Substances & Homeopatic Remedies

Sanicula aqua

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Sanicula aqua


the combination of the palce where there is the spa=Sanicula and aqua=combination element or prefix meaning "water," from L. aqua "water," cognate with P.Gmc. *akhwo, source of O.E. ea "river," Goth. ahua "river, waters," O.N. Ægir, name of the sea-god, O.E. ieg "island;" all from PIE *akwa- "water" (cf. Skt. ap "water," Hitt. akwanzi "they drink," Lith. uppe "a river").


Traditional name

Sanicula-Spring in Ottawa, Ill.
Sanicula Aqua

Used parts

Dilutions of the spring water.
     Preparation: Triturations of the evaporated salts of spring water.


Sanicula-Spring in Ottawa, Ill.
     Sanicula Aqua
     Minerals; Inorganic; More Inorganic Compounds


mineral water
spa water

Original proving

Proved by Dr. Sherbino and by J. G. Gundlach.

Provings by Gundlach and nine fellow provers.  By Sherbino.  See Transactions of I. H. A., 1887.

Description of the substance

A Mineral Spring Water of Ottawa, Ill., U.S.A. (Containing, approximately, in grains per gallon
     Nat. m. 93, Calc. m. 23.5, Mag-m. 23.25, Calc. bicarb. 14.25, Calc. sul. 9.5, Kali-sul. 5, Nat. bicarb..1, Nat. bro..3, Fe. bicarb..1, Nat. iod..12, Sil..5, Alumina.01, and traces of Lith. bicarb., Nat. ph., Borax.)

     Tincture of the mineral waters of the Sanicula spring, Ottawa, Illinois, Sanicula water (containing NaCl, MgCl2, CaCl2, Ca(HCO3)2, NaHCO3, NaBr, NaI, CaSO4, K2SO4, B, Fe, Li, Al, and Si).

 The analysis of the water of this spring, as made by Prof. Silliman, the highest authority in the land, shows it to contain 170 grains of solid matter to the gallon, 92 of which are Sodium Chloride.

Oberer Arm der in 2 Armen mündenden Quelle. Der untere Arm ist durch einen Stausee seit 1935 überschwemmt.

     I find your springs on the south bank of the Illinois river, where it now fills a large well or fountain built of masonry to receive its flow. This well is eight feet in diameter by about four feet in depth, covered by a neat pavilion. This artificial fountain is a beautiful well of living water of an agreeable and slightly saline taste. It is constantly visited by throngs of people collecting and drinking its waters, or prompted by curiosity to witness so fine a source of health and happiness. It is entirely without odor or color, and there is scarcely any discoloration or deposit from it on the stones. By repeated trials with an accurate thermometer I find its temperature to be 56.1/2° Fahrenheit at the lowest point where the water flows from the rocks, and 57° in the well when the outer air has 75° Fahr., the mean temperature of Ottawa climate being 48.1/2° Fahr., giving a difference of 8° higher temperature for the spring water, which is therefore a thermal spring, drawing its waters from a considerable depth. Assuming 1.8° Fahr. as the ratio of increase for each 100 feet of depth, and throwing off 45 feet as the depth within reach of the surface changes of temperature, we shall find the water of your spring coming from a probable depth of 400 feet below the horizon of uniform temperature, or 445 feet below the surface of the Illinois river. The natural flow of your spring was originally at, or very near, the average level of the surface of the water in the river, and being at the very edge of the water, and mingling at once with the stream, its medicinal character, and even its existence, was a long time overlooked. * * * The water flows from a fissure in the St. Peter's sandstone, which here comes to the surface, as it does, indeed, all along the Illinois river, forming at intervals conspicuous bluffs, and rising to a considerable height, giving this stream its picturesque character.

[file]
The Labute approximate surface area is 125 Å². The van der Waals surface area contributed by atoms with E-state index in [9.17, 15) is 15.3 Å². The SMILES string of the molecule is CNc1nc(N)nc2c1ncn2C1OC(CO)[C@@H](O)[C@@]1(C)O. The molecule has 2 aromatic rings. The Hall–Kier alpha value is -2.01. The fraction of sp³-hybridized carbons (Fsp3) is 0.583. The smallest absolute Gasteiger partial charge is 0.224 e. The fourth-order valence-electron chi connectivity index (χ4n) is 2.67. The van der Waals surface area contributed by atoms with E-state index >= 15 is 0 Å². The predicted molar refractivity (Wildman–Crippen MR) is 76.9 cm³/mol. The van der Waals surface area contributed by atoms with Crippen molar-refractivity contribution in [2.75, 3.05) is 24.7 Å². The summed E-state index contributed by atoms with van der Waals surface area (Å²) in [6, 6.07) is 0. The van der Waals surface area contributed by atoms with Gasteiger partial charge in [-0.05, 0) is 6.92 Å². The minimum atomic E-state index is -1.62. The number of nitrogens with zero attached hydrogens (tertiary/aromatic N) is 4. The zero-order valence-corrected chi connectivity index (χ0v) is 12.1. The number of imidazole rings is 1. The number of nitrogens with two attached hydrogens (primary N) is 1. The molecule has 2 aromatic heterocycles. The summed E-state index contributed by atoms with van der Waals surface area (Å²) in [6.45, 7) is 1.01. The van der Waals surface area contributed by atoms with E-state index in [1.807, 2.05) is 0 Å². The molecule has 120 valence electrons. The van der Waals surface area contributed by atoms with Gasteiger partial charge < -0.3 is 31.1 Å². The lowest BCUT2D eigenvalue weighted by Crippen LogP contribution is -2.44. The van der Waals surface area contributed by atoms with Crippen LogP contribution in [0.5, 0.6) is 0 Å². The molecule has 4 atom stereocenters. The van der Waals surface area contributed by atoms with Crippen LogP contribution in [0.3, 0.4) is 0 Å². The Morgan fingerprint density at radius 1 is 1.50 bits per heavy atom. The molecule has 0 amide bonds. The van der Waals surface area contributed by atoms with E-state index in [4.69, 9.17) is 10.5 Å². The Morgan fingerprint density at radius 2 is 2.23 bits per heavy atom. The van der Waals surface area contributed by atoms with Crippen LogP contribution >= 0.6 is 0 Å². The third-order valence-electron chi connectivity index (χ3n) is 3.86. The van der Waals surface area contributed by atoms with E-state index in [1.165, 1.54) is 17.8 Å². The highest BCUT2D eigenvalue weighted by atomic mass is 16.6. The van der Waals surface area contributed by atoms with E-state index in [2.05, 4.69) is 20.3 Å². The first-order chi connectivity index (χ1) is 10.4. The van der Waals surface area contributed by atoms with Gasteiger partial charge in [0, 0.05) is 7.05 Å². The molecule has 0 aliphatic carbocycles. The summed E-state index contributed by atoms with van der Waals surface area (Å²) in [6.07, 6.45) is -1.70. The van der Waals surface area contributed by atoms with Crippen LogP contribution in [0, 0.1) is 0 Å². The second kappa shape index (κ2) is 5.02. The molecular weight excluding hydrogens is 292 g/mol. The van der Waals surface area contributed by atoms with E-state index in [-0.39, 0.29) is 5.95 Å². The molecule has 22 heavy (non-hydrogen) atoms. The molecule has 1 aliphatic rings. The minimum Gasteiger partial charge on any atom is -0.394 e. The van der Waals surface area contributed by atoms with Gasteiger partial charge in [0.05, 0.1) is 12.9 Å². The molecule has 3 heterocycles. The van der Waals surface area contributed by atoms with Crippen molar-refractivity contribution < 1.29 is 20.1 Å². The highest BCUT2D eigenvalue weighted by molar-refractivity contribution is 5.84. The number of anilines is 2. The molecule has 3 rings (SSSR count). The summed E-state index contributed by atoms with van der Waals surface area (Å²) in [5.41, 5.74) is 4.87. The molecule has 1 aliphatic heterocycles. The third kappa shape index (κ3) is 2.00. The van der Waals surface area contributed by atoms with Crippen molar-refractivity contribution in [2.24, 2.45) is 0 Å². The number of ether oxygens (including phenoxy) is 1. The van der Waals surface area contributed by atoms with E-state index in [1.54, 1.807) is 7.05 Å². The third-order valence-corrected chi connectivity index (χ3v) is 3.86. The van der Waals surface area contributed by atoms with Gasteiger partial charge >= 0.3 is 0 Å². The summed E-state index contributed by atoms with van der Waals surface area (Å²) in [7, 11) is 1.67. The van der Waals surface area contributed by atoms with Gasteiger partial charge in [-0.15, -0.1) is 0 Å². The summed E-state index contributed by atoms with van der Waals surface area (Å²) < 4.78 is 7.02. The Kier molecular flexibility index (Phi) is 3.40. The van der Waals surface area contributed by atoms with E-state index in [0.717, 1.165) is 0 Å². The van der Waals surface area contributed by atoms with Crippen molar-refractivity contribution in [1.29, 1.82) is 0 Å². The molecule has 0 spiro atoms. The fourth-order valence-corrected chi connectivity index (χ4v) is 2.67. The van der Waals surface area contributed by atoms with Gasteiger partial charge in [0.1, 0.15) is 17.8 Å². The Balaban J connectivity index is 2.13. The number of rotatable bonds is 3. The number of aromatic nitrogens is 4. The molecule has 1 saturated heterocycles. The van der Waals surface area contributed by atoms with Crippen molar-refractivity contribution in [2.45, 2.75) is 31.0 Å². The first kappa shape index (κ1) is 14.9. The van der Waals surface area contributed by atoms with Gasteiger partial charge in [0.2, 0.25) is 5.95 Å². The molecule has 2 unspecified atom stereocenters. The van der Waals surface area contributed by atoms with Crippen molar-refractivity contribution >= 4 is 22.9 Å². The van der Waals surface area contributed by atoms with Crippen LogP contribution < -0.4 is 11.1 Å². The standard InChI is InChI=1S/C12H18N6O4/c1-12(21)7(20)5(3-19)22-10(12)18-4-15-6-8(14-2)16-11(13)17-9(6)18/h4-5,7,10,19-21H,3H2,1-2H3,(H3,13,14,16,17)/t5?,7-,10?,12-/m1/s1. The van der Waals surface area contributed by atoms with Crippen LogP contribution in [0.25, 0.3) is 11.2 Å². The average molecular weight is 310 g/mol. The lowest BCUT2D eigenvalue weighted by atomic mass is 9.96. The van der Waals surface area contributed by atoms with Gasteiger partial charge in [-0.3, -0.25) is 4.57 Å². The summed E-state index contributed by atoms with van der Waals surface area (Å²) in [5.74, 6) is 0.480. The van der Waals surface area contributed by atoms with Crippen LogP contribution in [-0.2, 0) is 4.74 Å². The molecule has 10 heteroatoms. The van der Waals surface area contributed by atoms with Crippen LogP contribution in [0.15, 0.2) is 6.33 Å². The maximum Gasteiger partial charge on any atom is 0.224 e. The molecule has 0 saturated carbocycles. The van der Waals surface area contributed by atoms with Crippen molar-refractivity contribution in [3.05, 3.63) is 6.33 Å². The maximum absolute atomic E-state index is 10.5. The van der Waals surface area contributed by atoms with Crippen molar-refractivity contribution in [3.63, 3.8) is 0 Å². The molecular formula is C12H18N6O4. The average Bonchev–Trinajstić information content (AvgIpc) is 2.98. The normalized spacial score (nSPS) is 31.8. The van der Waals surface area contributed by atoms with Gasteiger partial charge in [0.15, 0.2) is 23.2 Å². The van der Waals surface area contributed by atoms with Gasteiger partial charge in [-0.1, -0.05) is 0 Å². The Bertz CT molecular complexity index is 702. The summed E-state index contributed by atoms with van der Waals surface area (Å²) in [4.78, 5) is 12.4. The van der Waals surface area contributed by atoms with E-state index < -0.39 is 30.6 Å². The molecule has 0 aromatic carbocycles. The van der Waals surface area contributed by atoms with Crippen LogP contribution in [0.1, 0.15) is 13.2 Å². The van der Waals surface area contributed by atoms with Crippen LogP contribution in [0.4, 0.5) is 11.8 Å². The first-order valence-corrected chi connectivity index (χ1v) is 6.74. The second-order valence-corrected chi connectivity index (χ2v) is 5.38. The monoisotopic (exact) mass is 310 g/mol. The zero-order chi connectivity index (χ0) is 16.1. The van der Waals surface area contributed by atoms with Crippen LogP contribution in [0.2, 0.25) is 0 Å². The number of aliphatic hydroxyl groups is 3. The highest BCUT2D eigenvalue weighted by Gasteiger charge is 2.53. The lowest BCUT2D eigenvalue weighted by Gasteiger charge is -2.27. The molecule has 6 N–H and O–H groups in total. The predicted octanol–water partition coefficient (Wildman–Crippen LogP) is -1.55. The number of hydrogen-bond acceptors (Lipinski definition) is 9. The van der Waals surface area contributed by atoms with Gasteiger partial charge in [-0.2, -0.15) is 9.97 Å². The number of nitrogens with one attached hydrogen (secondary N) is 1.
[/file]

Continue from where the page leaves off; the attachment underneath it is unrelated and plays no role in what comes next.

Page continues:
"After the discovery of the spring the purchasers removed the glacial debris of sand, gravel and large boulders of various metamorphic cast, which obscured the outlet, exposing the fissure or cleft two feet wide and ten feet long in the St. Peter's sandstone, through which the spring flows. Over this fissure a heavy arch of masonry was thrown, and the water thus confined was made to rise in an earthen ware tube, of 8 inches diameter, up the bank of the river to the present well, which is about 20 feet above the mean water of the steam, and above the highest flood. * * * The spring has a flow of 100 to 120 gallons per minute, or about 3, 600 barrels daily. The excess is discharged by an over-flow pipe from the fountain into the river. * * *  The proportion of those potent elements, bromine and Iodine, to the total solid contents in the Sanicula Water is considerable. This is particularly true of the Iodine, which exists in larger proportion to other mineral contents in the water of the Sanicula Spring than that of the far famed Saratoga or Ballston waters of Saratoga county in New York." [Here follows a comparison with ten of the most prominent mineral springs in the east.] "It is evident from this comparison with other mineral waters renowned for their supposed pre-eminence in this particular constituent.

     Analysis, Prof. Silliman, Yale:* (*The water is without odor or color, and of an agreeable and slightly saline taste.)
     Sodium Chloride, 92.7995
     Calcium Chloride, 23, 5699
     Magnesium Chloride, 23, 2687
     Sodium Bromide,.3220
     Lithium Bicarbonate, trace
     Sodium Bicarbonate,.9776
     Calcium Bicarbonate, 14.3494
     Ferrum Bicarbonate,.0979
     Potassium Sulphate, 5.1246
     Calcium Sulphate, 9.6236
     Sodium Phosphate,.0045
     Borax, trace
     Organic matter, trace.
     Total = 170.7734
     Carbon acid cub. in. at 60 o.f. = 25.6
     Density of water, 1.0022